Damien the Antichrist, now thirteen years old, finally learns of his destiny under the guidance of an unholy disciple of Satan. Meanwhile dark forces begin to eliminate all those who suspect the child's true identity.
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Seven years later, 13-year-old Damien is just discovering who he really is, and what he is destined to do. Now living with his Aunt, Uncle, and cousin in a wealthy suburb of Chicago, Damien is anxious to inherit everything. Can Richard Thorn finish the job that Damien's father (Ambassador Thorn) started? Written by
Mark J. Popp <email@example.com>
Don Taylor replaced director Mike Hodges as a result of creative differences. However, the few scenes Hodges directed were kept, like the scenes at the factory and at the military school, and also the dinner where Aunt Marion shows her concern about Damien. See more »
Some viewers have noted that when Richard Thorn sees the face of Damien Thorn on Yigael's Wall the image has green eyes whereas Jonathan Scott-Taylor's eyes are brown. However, one might expect some artistic license of this nature in an apocalyptic mural or painting. See more »
That's Damien's father in the back. My old man was on that team, too.
[pointing at picture]
That's him. He was on the line. But Robert Thorn was quarterback. Even back then he was calling the plays for everybody.
[Coming in from Neff's office]
You're next, Damien.
Teddy, don't ever talk about my father again. Do you understand?
Can't you take a joke?
[Giving Teddy a long look]
[Turns to leave]
What was that all about?
Your cousin really thinks he's somebody, doesn't he? My old man tells me the...
[...] See more »
An abridged 6 second version of the Alfred Newman Fox fanfare is heard See more »
This sequel to THE OMEN is a "fun" film. It continues the story of the anti-Christ Damien into his teenage years and his years in military school. Now adopted into the family of his father's brother, an unsuspecting Damien is unwittingly at the centre of a plot to bring Satan's son to the threshold of power. Everyone around him is at risk as the secret of Damien's birth is under threat of exposure by forces emerging from around the world - and at the root of this threat are the mad depictions painted on an ancient wall that reveal the very face of evil.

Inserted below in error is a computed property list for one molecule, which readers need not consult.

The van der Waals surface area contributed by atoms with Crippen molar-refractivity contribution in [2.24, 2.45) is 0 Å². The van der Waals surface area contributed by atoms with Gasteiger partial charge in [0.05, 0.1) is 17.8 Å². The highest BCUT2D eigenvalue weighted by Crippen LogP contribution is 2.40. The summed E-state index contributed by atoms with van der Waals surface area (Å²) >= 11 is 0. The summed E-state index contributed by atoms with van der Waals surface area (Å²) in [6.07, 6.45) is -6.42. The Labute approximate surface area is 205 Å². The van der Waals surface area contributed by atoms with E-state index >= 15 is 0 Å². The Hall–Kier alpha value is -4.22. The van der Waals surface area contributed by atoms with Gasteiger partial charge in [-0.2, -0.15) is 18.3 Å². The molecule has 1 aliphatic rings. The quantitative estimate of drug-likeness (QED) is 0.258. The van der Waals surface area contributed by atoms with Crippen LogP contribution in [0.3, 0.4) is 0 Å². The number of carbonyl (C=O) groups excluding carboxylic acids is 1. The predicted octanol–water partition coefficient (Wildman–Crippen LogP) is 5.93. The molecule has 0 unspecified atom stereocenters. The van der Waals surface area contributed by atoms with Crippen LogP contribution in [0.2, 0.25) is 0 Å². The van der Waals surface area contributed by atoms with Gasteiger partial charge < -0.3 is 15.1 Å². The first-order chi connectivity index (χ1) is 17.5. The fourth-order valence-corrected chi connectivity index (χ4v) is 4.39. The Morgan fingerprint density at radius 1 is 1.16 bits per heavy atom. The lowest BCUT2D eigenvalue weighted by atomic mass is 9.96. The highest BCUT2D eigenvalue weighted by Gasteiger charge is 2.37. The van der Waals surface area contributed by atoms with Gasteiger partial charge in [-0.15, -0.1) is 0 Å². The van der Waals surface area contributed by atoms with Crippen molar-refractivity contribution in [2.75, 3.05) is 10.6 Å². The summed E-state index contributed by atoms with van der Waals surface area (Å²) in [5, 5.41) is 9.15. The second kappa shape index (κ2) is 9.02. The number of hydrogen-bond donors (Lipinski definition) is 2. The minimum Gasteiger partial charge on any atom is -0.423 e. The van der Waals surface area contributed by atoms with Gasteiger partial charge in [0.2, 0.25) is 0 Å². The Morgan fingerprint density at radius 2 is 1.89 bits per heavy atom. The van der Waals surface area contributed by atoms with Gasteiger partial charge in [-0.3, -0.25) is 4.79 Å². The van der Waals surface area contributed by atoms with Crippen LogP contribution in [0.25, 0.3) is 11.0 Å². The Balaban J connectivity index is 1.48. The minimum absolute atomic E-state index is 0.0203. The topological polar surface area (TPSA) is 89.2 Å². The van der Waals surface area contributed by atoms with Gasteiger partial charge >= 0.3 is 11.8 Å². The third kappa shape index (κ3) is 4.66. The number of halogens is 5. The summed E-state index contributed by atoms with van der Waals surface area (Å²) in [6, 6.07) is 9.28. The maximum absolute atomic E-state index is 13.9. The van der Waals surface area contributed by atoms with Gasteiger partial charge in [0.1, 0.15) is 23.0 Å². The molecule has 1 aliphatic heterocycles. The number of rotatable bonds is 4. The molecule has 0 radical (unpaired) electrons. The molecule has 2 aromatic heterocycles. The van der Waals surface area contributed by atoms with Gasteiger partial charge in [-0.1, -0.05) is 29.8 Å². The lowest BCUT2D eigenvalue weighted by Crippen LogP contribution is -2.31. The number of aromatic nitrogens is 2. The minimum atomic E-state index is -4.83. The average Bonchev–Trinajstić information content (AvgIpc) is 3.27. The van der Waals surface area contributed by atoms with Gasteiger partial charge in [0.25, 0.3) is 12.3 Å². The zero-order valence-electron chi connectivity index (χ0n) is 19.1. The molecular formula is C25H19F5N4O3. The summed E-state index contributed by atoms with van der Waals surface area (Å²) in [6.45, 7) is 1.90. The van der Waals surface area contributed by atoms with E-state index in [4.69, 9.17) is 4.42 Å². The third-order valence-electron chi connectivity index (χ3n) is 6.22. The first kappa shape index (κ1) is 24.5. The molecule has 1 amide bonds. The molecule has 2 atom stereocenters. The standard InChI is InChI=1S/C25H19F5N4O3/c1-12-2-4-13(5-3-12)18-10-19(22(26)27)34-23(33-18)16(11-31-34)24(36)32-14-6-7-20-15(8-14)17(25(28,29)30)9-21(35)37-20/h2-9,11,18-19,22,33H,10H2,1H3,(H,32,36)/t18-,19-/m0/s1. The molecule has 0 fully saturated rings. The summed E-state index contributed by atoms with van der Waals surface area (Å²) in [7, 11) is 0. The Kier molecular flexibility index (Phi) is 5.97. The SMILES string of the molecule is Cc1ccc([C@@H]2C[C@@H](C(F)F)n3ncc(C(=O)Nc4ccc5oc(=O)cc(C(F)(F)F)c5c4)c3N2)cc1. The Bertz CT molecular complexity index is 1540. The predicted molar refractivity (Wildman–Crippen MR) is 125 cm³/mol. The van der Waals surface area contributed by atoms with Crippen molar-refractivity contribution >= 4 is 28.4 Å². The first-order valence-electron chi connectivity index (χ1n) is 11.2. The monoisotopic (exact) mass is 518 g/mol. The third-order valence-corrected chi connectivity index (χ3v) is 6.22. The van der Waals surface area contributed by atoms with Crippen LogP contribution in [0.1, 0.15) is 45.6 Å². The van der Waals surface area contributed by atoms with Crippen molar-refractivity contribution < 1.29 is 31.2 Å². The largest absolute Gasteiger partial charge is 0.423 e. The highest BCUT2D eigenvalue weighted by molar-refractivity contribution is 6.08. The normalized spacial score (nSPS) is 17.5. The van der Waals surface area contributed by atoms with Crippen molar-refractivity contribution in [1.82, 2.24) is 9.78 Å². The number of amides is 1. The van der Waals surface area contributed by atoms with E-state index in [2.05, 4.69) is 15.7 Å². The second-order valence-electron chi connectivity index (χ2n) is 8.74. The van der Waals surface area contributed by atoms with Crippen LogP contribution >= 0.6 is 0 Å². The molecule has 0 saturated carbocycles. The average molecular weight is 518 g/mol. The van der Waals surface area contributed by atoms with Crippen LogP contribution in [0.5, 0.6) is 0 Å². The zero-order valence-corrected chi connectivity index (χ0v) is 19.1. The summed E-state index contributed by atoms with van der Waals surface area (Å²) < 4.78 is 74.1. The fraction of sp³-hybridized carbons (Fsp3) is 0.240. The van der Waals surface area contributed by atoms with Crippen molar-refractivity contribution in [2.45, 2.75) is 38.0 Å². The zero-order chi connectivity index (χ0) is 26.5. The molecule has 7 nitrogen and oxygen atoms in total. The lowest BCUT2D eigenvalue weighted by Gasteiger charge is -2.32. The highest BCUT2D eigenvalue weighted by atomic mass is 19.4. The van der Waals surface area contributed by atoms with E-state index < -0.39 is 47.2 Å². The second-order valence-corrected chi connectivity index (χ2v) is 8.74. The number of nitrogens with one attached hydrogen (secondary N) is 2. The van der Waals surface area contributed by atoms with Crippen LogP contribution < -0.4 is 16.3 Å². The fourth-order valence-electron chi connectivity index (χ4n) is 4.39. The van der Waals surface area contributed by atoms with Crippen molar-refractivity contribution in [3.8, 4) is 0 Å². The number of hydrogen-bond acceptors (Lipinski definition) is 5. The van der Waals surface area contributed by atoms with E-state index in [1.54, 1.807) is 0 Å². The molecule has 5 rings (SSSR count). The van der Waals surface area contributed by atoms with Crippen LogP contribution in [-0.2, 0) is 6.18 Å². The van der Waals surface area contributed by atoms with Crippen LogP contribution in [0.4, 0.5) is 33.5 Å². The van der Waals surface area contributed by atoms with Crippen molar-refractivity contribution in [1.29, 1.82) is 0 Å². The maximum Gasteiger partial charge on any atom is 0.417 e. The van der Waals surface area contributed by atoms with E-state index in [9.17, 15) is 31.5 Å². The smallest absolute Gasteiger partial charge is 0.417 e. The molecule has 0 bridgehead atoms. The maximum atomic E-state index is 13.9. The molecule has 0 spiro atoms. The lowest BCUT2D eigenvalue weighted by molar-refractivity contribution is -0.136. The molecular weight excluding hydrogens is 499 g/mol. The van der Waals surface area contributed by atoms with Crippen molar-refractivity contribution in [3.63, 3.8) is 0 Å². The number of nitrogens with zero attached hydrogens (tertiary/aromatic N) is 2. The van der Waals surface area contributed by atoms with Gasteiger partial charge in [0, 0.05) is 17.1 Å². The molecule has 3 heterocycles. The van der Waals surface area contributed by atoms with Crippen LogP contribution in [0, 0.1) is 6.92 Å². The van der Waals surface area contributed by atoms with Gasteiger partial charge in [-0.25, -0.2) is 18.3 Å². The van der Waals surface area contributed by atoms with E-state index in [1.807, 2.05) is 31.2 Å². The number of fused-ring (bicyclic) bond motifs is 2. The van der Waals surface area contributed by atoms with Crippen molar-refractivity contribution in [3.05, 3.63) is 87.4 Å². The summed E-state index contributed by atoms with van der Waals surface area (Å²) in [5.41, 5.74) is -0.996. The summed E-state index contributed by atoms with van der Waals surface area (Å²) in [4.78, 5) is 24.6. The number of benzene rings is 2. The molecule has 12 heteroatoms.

Jonathon Scott-Taylor gives a commanding and creepy performance as the ultimate misfit son. Looking particularly significant in his military outfit, Scott-Taylor captures - as much as the script allows him - the torment of self-discovery as the truth of his existence is revealed to him. The script could have demanded more from such a fascinating scenario, and tried to make Damien more of a Miltonic Satanic Hero, but the film chooses to go for as much shock value whenever it can. Mysterious and violent accidents - linked by the ever-present shadow of a raven of death - dominate this movie from beginning to end. The scene involving an ill-fated lady on a deserted country road is one of its most grotesque. As death and destruction mount, Damien goes from self-possessed orphan to self-recognized supreme power in the span of two hours.
William Holden and Lee Grant play Damien's surrogate parents, Richard and Ann Thorn. They are not really allowed to display their incredible talents in this film, but Holden does fine trying to duplicate Peck's memorable performance in the original. Grant does what she can with this supporting role, but has a great moment in the film that proves worthy to wait for. The always wonderful Sylvia Sidney makes a memorable appearance as one of Damien's greatest "thorns" - the troublemaking menace Aunt Marion. And the ending is a bit of a shock if you watch the film closely, particularly if you listen to the exposition early on in the film about "The Whore of Babylon."
Another highlight is Jerry Goldsmith's title score - empowering, commanding and downright evil, the opening score is one of my favorites.
Although not as creepy as the first film, DAMIEN: OMEN II has its moments, and is worth seeing for anyone who likes to have a fun time with all this biblical stuff.
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